12-13th December 2012 European Centre for Medium Range Weather Forecasting (ECMWF) (Reading, England) The World Weather Research Program (WWRP) Polar Prediction Project (PPP) is a ten year initiative aiming to promote cooperative international research into polar weather prediction at hourly to seasonal timescales. As part of this project plans are being made for a Year of Polar Prediction (YOPP) in 2017-2018, this will involve an intensive observation and modelling effort to improve polar prediction. Ella Darlington and Jonny Day attended this meeting representing APECS, who are being consulted on project matters related to outreach and education. The meeting was mainly concerned with finalising the project implementation plan. During the discussion on how early career scientists could become more involved in and contribute to the PPP, the following ideas were discussed:
- Invite early career scientists to PPP events (not just workshops; but also steering groups, etc.).
- Run mentoring sessions at SG meetings and PPP workshops.
- Involve early career scientists in informal social settings such as icebreakers where they are encouraged to meet and talk with senior scientists.
- Run skills training workshops to ensure that early career scientists are familiar with tools as well as operational in-house systems (e.g., models, and diagnosis and verification systems) and can more readily run models or analyse operational centre data. (Existing examples include twice yearly WRF workshops and verification workshops run by JWGFVR.).
- Run summer schools.
- Invite local APECS representative(s) to take part in the next PPP-SG meeting (tentatively Boulder, Colorado, USA in October 2013).
- Run a mentoring session in association with the PPP-SG meeting.
Saturday 8th December 2012 School of Ocean Sciences, Bangor University (North Wales) An informal one day symposium for early career scientists to present their work, network and gain advice on polar careers. Key note speakers include Dr Stephanie Wilson (Antarctic zooplankton) and Nick Hughes (Sea Ice).
If you would like to present your work or attend this exciting event then please submit your abstract by the 10th of November at http://www.polarsymposium.com/. £10 registration fee includes refreshments, buffet lunch and dinner.This event is supported by the UK Polar Network, Endeavour Society, School of Ocean Sciences at Bangor University and Calegeo.
The UKPN Modelling in the polar sciences workshop ran from the 2nd to the 4th of April 2012 in the Geography department at the University of Sheffield. It was attended by 30+ masters students, PhD students and early-career researchers all interested in learning about mathematical modelling and how it is applied in the polar sciences. Participants enjoyed talks and practicals covering topics from ice ages to ice divides delivered by a range of highly respected academics. Felix Ng, Sheffield, began the workshop with an introduction to mathematical modelling providing a useful summary of the different types and uses of modelling, and sharing his love of the subject by describing the links between hydrodynamics and horse locomotion. Next, Michael Griffiths from the Sheffield computing department introduced us to the Sheffield supercomputer which we used to compile and run models during the rest of the workshop. Andrew Fowler, Limerick, then ran a computer practical where participants gained experience of modelling ice ages. Later in the afternoon participants got a chance to present their work in a poster session. Judges Felix Ng, Iestyn Barr, Queens Marys, and Ian Rutt, Swansea, chose Edward Gasson’s poster entitled ‘Modelling the onset of Cenozoic Antarctic glaciation’ as the winning of the poster prize which was presented at the end of the workshop.The next day began with talks about the GLIMMER-community ice sheet model from Ian Rutt and Stephen Livingstone, Sheffield, and a practical run by Ian aimed at teaching students how to compile and run GLIMMER for themselves. That afternoon Richard Hodgkins, Loughborough, gave a talk and ran a practical on the modelling of the glacier hydrology using linear reservoir and time-series approaches. That evening the conference dinner was held at a local restaurant called The Milestone. The next morning Grant Bigg, Sheffield, and Pete Nienow, Edinburgh, presented interesting talks about the Arctic’s contribution to Heinrich events and hydrological observations in West Greenland. These were followed by a talk and practical run by Richard Hindmarsh, British Antarctic Survey, about ice divides and grounding line stability. The workshop provided an opportunity for young scientists to interact with each other and with some of the most respected and established academics in their respective fields. Everyone who attended took a huge amount from the event both academically and socially. I would like to thank all the people who helped organise the workshop, including but not limited to: Iestyn Barr, Jeremy Ely, Stephen Livingstone, Sarah Wrathmell, Tom Hurst, Amir Levy, John Owen. I would also like to thank Sheffield University for use of the Geography Department and supercomputing facilities and Foreign and Commonwealth Office for funding that made the workshop possible. Jonathan Kingslake, University of Sheffield.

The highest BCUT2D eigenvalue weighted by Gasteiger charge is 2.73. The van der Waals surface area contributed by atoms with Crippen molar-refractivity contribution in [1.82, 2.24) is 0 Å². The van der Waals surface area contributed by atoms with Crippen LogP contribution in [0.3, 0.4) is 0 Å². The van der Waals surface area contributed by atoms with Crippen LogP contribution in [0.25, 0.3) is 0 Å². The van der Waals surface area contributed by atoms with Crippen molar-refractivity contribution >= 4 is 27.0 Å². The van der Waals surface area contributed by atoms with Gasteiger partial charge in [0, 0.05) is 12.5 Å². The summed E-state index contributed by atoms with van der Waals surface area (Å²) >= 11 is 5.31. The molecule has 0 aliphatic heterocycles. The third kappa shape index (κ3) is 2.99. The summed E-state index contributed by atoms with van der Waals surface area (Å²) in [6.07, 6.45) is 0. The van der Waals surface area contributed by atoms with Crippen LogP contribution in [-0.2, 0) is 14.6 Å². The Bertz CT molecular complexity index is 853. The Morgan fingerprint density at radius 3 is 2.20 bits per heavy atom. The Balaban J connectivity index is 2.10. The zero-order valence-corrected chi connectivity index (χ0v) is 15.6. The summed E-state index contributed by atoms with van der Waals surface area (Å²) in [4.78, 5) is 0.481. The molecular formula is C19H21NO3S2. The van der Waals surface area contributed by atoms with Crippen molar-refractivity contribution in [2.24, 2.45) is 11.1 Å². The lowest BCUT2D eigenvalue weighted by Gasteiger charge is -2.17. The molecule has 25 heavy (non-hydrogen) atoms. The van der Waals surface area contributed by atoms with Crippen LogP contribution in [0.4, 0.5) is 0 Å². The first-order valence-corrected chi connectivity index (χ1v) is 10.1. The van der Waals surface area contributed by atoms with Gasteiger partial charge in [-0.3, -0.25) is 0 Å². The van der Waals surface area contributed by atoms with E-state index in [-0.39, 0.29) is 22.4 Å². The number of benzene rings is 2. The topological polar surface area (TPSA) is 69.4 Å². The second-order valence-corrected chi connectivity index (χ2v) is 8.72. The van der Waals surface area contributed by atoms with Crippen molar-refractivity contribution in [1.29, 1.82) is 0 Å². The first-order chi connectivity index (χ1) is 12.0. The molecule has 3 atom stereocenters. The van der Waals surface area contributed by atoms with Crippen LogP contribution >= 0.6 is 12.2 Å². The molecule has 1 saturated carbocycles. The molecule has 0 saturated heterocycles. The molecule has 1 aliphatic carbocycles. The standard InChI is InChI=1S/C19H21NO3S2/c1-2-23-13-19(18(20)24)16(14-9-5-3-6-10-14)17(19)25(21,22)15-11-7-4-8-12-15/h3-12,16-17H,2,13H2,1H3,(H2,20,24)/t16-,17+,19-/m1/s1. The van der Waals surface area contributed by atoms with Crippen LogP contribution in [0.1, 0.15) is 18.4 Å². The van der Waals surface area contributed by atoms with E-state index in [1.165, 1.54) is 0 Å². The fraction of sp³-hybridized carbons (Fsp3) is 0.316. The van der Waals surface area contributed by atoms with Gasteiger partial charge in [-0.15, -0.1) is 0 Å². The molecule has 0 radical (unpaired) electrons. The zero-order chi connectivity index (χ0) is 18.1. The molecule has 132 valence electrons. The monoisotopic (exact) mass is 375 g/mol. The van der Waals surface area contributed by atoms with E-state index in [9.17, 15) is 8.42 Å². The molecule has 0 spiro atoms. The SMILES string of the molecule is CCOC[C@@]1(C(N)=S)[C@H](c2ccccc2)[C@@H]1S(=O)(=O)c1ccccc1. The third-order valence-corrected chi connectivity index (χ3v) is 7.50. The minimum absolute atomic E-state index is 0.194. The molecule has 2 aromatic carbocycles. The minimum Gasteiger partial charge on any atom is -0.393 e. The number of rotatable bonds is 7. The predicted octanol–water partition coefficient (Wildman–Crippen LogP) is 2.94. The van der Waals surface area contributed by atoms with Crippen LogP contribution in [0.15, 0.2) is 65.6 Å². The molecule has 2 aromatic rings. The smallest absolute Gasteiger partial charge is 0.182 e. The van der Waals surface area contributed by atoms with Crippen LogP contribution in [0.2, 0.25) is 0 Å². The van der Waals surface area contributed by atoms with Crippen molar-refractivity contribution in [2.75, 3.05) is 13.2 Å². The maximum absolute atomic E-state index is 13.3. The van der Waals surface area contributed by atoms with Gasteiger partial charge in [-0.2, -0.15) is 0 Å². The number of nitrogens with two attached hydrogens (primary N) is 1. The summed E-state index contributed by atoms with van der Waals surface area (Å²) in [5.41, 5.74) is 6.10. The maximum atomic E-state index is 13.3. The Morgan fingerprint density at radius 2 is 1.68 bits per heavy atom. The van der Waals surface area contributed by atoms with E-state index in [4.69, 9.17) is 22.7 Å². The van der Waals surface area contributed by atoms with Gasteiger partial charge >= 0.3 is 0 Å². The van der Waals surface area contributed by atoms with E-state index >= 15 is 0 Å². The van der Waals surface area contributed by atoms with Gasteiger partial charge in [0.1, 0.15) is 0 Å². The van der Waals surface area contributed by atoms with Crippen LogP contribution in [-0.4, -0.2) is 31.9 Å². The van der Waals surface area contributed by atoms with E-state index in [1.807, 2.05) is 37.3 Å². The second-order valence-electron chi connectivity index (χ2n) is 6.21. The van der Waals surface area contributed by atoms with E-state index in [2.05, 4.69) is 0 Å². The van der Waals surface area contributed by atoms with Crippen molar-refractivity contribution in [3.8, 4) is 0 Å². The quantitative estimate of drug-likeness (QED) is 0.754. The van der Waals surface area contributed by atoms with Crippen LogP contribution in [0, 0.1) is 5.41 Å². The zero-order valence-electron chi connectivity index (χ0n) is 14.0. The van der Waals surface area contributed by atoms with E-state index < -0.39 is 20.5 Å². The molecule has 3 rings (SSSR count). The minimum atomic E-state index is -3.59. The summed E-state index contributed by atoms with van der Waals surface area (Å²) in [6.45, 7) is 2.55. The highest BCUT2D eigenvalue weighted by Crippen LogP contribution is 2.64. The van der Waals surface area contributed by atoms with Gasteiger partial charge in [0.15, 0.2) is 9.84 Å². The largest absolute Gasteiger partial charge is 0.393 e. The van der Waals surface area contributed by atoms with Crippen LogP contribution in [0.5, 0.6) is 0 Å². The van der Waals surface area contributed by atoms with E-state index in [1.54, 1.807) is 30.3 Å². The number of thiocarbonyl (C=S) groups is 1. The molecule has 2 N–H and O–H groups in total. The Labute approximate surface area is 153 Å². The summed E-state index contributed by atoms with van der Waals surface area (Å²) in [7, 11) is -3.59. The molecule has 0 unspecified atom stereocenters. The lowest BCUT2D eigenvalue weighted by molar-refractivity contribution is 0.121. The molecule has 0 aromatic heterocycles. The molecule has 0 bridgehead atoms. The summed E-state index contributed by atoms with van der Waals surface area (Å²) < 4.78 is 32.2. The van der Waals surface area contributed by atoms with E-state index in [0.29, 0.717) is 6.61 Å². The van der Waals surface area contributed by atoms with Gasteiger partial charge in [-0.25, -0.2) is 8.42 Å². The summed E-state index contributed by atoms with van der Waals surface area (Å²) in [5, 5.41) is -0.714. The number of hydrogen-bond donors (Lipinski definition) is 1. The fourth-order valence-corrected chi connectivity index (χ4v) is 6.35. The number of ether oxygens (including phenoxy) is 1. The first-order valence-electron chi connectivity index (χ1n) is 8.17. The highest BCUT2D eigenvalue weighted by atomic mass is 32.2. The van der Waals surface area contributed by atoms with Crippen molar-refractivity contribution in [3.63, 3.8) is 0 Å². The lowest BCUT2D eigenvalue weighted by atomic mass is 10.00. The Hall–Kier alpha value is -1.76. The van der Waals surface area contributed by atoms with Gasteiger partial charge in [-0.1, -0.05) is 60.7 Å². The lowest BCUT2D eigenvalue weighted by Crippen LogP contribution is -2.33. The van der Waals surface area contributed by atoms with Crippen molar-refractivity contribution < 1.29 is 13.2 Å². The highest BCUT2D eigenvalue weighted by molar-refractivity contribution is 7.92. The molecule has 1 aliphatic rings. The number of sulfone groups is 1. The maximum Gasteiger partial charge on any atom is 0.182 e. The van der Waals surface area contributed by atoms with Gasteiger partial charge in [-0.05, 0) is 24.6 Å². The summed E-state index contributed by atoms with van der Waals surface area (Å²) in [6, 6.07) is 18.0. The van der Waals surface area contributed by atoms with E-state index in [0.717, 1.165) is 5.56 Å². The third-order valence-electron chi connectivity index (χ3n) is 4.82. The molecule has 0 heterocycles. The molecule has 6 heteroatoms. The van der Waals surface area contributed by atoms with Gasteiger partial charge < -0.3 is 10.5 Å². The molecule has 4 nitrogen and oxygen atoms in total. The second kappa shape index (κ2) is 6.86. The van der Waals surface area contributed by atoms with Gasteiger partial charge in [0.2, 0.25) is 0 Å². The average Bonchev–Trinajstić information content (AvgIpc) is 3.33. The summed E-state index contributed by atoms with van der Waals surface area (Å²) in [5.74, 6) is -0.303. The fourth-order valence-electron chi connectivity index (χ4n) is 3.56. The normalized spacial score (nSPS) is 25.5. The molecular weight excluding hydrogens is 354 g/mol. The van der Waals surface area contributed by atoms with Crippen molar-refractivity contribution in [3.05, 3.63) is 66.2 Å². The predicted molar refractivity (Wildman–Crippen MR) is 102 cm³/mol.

The use of mathematical modelling is becoming increasingly important in all areas of science. This spring, the UKPN will continue our highly successful programme of workshops bringing early career polar scientists together to meet and learn about specific areas of the discipline. This free workshop will focus on the use of modelling in the polar sciences. It will be held at the Department of Geography at the University of Sheffield on the 2nd, 3rd and 4th of April 2012. Following the format of previous successful UKPN workshops, we will be organising lectures and practical sessions that will cover a broad range of polar science-related subjects where mathematical modelling plays a role. These will to be led by a number of highly respected academics including Grant Bigg, Sheffield; Andrew Fowler, Oxford; Edward Hanna, Sheffield; Richard Hindmarsh, British Antarctic Survey; Richard Hodgkins, Loughborough; Pete Nienow, Edinburgh; Felix Ng, Sheffield and Ian Rutt, Swansea and more! As well as lectures and practical sessions, the workshop will include sessions on the basics of modelling, poster sessions where participants will be encouraged to present their work (modelling-based or otherwise), careers discussions, and a group dinner where we will get a chance to properly meet each other and enjoy an evening out in Sheffield! This workshop is aimed at early career polar scientists (Masters, PhD and Post-docs) who already make use of modelling or are interested in doing so, not just people who are already knowledgeable in the field. We aim to integrate the skills of students with modelling experience with those who wish to develop skills in this important aspect of research. It will be great to welcome a broad range of Polar Scientists to Sheffield in April! Please keep an eye on the mailing list and here on the UKPN website for more details regarding when you can sign up! For further details please contact: Jonny Kingslake - University of Sheffield Stephen Livingstone - University of Sheffield Amir Levy - Keele University and Iestyn Barr - Queen Mary University of London